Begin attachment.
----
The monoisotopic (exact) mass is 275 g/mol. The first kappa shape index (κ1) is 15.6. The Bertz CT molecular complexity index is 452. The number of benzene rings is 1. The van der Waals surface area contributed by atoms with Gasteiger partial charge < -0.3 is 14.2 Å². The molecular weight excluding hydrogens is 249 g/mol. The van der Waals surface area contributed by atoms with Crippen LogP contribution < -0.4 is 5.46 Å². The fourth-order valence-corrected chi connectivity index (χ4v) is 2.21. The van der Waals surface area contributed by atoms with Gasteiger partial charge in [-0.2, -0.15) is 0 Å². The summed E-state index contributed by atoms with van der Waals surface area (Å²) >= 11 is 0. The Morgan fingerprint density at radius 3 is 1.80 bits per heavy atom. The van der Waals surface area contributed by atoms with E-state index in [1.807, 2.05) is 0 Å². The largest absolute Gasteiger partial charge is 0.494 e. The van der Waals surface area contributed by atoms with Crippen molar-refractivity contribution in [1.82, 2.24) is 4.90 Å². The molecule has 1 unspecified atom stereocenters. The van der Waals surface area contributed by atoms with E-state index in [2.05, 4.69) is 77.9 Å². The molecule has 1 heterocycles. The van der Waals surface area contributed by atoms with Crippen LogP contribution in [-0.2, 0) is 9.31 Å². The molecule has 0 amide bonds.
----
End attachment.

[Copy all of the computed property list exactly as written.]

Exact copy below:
The monoisotopic (exact) mass is 275 g/mol. The first kappa shape index (κ1) is 15.6. The Bertz CT molecular complexity index is 452. The number of benzene rings is 1. The van der Waals surface area contributed by atoms with Gasteiger partial charge < -0.3 is 14.2 Å². The molecular weight excluding hydrogens is 249 g/mol. The van der Waals surface area contributed by atoms with Crippen LogP contribution < -0.4 is 5.46 Å². The fourth-order valence-corrected chi connectivity index (χ4v) is 2.21. The van der Waals surface area contributed by atoms with Gasteiger partial charge in [-0.2, -0.15) is 0 Å². The summed E-state index contributed by atoms with van der Waals surface area (Å²) >= 11 is 0. The Morgan fingerprint density at radius 3 is 1.80 bits per heavy atom. The van der Waals surface area contributed by atoms with E-state index in [1.807, 2.05) is 0 Å². The largest absolute Gasteiger partial charge is 0.494 e. The van der Waals surface area contributed by atoms with Crippen molar-refractivity contribution in [1.82, 2.24) is 4.90 Å². The molecule has 1 unspecified atom stereocenters. The van der Waals surface area contributed by atoms with E-state index in [2.05, 4.69) is 77.9 Å². The molecule has 1 heterocycles. The van der Waals surface area contributed by atoms with Crippen LogP contribution in [-0.2, 0) is 9.31 Å². The molecule has 0 amide bonds.